I sometimes find myself giving an apology for our students’ inability to support our church financially. “They are just students with a very small income, if they have any income at all.” This is our standard line when we have any discussion with people about the finances of our church.

     I have gotten it all wrong. Our ability to give tithes and offerings does not have anything to do with the size of our income. Even beggars can generate some income by begging; therefore they do have the privilege to give tithes and offerings.

     We used to teach our boys to save ten percent of their weekly allowance and give it to God as their tithe at the end of every month. The amount was indeed very small, but if they weren’t taught to tithe when their stipends were small, they would not do it when their salary became bigger. In fact, it would become increasing difficult for them to give as their income increased.

     We are mere stewards of all our resources and God is the true owner of our money, therefore we ought to spend it according to our Master’s commands. The true value of wealth lies in how we spend it, not in how we accumulate it. Surely spending money on God’s kingdom and on relieving people’s suffering or starvation does increase the value of our money by a hundred fold, but using our wealth to buy bigger and greater toys for ourselves may reduce the value of our wealth to nothing.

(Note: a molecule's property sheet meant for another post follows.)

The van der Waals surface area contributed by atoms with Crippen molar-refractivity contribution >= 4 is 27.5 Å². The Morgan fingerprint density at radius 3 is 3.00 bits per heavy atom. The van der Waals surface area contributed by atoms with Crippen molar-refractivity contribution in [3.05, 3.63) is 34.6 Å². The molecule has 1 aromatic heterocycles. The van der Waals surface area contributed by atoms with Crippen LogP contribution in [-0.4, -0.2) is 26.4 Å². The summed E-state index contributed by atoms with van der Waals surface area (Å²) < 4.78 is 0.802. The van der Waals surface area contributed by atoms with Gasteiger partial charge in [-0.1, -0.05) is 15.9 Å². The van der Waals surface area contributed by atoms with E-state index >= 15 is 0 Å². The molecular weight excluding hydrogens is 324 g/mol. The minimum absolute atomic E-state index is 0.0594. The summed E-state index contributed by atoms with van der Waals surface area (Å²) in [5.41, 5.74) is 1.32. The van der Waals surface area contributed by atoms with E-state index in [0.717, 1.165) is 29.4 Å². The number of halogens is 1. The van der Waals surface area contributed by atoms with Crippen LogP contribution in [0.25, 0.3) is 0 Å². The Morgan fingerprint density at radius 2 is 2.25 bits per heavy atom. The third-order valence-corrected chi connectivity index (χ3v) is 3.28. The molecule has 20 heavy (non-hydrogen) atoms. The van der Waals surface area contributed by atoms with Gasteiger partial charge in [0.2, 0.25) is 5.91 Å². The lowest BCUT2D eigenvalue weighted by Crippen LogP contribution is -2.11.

“Can a man rob God?” asked the prophet. Not only do we steal from God by not tithing, we rob from ourselves the honor, blessing, and privilege of giving to the Almighty. God is completely self-sufficient and has absolutely no needs. Therefore we do God no favor by giving; we actually do ourselves a great favor. It’s not for his own sake the Lord asks us to give; it’s rather for our sake that he makes this particular demand, for the Lord is well aware that his children can find true fulfillment by giving and they will become more and more selfish and fearful by hoarding.